A dense object lying along the inside of the nuclear envelope in cells of female mammals, representing a highly condensed, inactivated X chromosome.
chromosome theory of inheritance
A basic principle in biology stating that genes are located at specific positions (loci) on chromosomes and that the behavior of chromosomes during meiosis accounts for inheritance patterns
(1) A deficiency in a chromosome resulting from the loss of a fragment through breakage. (2) A mutational loss of one or more nucleotide pairs from a gene.
An aberration in chromosome structure due to fusion with a fragment from a homologous chromosome, such that a portion of a chromosome is duplicated
An ordered list of genetic loci (genes or other genetic markers) along a chromosome.
General term for the production of offspring with combinations of traits that differ from those found in either parent.
An aberration in chromosome structure resulting from reattachment of a chromosomal fragment in a reverse orientation to the chromosome from which it originated
A genetic map based on the frequencies of recombination between markers during crossing over of homologous chromosomes.
Genes located close enough together on a chromosome that they tend to be inherited together.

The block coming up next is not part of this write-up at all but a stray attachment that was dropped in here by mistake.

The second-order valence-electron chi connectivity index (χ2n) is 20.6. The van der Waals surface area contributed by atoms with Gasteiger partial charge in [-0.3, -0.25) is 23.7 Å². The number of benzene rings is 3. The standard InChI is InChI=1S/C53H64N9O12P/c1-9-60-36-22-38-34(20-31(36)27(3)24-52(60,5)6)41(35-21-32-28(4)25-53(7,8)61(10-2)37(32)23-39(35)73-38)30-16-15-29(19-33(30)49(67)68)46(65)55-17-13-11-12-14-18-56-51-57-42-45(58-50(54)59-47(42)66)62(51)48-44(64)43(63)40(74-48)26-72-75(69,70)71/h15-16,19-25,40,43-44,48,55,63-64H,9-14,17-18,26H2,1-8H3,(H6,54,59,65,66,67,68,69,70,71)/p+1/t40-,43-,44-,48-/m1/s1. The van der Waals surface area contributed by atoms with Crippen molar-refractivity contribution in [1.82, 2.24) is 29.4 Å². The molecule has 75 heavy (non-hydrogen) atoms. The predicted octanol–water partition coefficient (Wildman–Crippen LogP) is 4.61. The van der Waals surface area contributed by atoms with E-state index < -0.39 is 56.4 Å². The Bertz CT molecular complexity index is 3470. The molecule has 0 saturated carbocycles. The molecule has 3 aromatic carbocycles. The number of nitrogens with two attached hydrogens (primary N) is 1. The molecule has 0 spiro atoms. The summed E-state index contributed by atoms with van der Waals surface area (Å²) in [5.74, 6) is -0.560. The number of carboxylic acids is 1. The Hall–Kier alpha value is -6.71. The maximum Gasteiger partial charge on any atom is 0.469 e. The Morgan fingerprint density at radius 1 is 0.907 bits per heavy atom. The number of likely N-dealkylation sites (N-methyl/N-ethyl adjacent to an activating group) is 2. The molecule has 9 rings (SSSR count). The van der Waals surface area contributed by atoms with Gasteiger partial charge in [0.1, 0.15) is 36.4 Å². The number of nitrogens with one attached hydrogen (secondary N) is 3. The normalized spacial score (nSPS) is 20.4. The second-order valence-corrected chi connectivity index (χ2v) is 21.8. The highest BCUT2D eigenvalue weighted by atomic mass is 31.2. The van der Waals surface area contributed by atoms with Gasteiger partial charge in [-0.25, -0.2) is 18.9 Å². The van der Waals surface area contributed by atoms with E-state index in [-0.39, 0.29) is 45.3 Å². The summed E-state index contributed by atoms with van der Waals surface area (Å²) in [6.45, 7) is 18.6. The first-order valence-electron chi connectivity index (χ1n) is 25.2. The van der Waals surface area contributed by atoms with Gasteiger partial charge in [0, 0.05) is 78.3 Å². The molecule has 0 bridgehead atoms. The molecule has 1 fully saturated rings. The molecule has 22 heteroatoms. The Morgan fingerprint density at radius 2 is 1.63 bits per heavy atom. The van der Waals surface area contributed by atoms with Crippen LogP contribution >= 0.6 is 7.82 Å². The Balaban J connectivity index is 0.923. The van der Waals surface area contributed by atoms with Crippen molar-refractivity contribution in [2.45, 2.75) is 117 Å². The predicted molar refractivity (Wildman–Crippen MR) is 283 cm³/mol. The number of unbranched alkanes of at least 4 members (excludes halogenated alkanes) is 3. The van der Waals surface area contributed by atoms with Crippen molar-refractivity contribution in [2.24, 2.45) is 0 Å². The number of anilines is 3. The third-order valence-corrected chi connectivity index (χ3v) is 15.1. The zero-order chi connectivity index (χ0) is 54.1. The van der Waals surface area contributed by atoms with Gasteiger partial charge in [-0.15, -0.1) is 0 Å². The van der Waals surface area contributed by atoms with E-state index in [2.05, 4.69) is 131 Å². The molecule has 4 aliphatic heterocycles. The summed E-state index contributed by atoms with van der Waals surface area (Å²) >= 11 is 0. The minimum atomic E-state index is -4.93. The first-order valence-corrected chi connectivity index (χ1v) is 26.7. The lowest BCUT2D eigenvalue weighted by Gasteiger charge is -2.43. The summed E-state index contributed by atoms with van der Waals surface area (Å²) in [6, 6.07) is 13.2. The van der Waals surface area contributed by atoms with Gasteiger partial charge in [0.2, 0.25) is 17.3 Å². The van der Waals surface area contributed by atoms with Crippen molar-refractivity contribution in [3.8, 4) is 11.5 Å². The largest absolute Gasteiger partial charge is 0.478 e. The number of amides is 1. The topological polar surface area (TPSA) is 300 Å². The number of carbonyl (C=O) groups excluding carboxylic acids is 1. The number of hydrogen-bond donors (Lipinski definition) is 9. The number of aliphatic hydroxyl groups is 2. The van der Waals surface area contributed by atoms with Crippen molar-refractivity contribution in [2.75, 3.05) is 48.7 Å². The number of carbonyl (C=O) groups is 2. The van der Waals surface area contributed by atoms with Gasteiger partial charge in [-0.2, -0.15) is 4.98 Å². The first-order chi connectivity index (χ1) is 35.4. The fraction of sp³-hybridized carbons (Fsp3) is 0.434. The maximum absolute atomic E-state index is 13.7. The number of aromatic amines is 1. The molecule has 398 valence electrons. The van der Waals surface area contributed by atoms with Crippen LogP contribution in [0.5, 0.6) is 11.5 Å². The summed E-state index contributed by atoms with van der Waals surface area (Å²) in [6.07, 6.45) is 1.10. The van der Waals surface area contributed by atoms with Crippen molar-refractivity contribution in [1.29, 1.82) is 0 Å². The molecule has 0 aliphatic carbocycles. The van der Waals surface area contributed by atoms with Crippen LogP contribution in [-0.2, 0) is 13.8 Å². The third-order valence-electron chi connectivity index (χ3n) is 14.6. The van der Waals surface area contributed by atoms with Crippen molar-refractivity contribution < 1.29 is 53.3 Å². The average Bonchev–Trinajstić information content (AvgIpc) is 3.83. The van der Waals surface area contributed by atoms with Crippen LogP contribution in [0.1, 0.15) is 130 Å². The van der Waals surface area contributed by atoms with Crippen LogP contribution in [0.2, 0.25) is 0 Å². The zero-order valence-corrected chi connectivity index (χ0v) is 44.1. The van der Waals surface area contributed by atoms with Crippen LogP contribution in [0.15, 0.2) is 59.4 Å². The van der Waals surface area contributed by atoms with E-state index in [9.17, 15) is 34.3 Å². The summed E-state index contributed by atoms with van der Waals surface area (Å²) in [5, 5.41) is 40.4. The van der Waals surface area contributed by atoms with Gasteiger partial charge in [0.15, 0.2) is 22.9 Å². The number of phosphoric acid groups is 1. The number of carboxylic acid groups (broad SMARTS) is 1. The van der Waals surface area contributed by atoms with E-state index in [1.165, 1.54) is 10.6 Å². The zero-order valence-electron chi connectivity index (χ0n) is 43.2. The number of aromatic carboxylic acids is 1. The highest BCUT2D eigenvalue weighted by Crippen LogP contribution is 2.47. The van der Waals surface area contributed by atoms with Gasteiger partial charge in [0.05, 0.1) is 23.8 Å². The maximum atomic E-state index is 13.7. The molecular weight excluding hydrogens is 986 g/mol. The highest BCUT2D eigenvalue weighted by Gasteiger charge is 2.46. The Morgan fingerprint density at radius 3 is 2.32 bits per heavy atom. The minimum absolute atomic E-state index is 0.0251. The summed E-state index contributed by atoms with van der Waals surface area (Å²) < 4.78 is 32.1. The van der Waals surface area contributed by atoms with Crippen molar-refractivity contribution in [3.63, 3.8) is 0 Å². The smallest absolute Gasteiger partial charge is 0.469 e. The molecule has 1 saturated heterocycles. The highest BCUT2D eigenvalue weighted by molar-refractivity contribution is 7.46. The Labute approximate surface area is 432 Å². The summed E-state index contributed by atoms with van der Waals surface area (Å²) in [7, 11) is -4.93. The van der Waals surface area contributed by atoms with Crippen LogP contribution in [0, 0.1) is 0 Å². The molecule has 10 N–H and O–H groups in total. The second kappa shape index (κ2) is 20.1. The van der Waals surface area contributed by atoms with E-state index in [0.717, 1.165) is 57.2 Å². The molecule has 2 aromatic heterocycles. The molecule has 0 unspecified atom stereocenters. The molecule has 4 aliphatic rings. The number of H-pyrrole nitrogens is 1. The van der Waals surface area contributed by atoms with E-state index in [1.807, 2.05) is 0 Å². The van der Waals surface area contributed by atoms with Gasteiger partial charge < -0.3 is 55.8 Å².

A unit of measurement of the distance between genes. One map unit is equivalent to a 1% recombination frequency.
Referring to a diploid cell that has only one copy of a particular chromosome instead of the normal two
An error in meiosis or mitosis in which members of a pair of homologous chromosomes or a pair of sister chromatids fail to separate properly from each other
recombinant type (recombinant)
An offspring whose phenotype differs from that of the true-breeding P generation parents; also refers to the phenotype itself.
A gene located on either sex chromosome. Most sex-linked genes are on the X chromosome and show distinctive patterns of inheritance; there are very few genes on the Y chromosome.
Referring to a diploid cell that has three copies of a particular chromosome instead of the normal two
The phenotype most commonly observed in natural populations; also refers to the individual with that phenotype.
A gene located on the X chromosome; such genes show a distinctive pattern of inheritance.
An aberration in chromosome structure resulting from attachment of a chromosomal fragment to a nonhomologous chromosome
A chromosomal alteration in which the organism possesses more than two complete chromosome sets. It is a result of an accident in cell division.
Duchenne muscular dystrophy
A human genetic disease caused by a sex-linked recessive allele; characterized b progressive weakening and loss of muscle tissue
A human genetic disease caused by a sex-liked recessive allele resulting in the absence of one or more blood-clotting proteins; characterized by excessive bleeding following an injury.
A human genetic disorder usually caused by the presence of an extra chromosome 21, characterized by developmental delays and heart and other defects that are generally treatable or non-life-threatening
A chromosomal aberration in which one or more chromosomes are present in extra copies or are deficient in number.
An offspring with a phenotype that matches one of the true-breeding parental (P generation) phenotypes